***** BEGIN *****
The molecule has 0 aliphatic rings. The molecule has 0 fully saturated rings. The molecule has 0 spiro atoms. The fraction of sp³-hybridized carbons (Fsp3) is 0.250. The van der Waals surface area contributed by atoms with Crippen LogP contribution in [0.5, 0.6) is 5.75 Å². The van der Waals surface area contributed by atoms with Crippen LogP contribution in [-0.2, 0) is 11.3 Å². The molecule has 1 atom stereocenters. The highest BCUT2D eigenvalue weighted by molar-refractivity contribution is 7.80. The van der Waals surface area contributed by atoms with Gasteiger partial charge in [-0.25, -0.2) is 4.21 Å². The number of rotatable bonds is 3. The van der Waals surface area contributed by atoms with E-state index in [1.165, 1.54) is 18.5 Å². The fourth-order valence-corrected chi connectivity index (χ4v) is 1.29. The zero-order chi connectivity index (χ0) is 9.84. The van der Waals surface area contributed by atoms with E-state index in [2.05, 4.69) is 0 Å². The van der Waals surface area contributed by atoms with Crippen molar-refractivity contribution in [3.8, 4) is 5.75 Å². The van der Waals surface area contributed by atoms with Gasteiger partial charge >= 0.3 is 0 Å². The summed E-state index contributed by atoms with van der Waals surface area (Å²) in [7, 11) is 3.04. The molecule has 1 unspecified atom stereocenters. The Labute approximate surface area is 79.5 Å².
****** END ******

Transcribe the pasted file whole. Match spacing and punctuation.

The molecule has 0 aliphatic rings. The molecule has 0 fully saturated rings. The molecule has 0 spiro atoms. The fraction of sp³-hybridized carbons (Fsp3) is 0.250. The van der Waals surface area contributed by atoms with Crippen LogP contribution in [0.5, 0.6) is 5.75 Å². The van der Waals surface area contributed by atoms with Crippen LogP contribution in [-0.2, 0) is 11.3 Å². The molecule has 1 atom stereocenters. The highest BCUT2D eigenvalue weighted by molar-refractivity contribution is 7.80. The van der Waals surface area contributed by atoms with Gasteiger partial charge in [-0.25, -0.2) is 4.21 Å². The number of rotatable bonds is 3. The van der Waals surface area contributed by atoms with E-state index in [1.165, 1.54) is 18.5 Å². The fourth-order valence-corrected chi connectivity index (χ4v) is 1.29. The zero-order chi connectivity index (χ0) is 9.84. The van der Waals surface area contributed by atoms with E-state index in [2.05, 4.69) is 0 Å². The van der Waals surface area contributed by atoms with Crippen molar-refractivity contribution in [3.8, 4) is 5.75 Å². The van der Waals surface area contributed by atoms with Gasteiger partial charge >= 0.3 is 0 Å². The summed E-state index contributed by atoms with van der Waals surface area (Å²) in [7, 11) is 3.04. The molecule has 1 unspecified atom stereocenters. The Labute approximate surface area is 79.5 Å².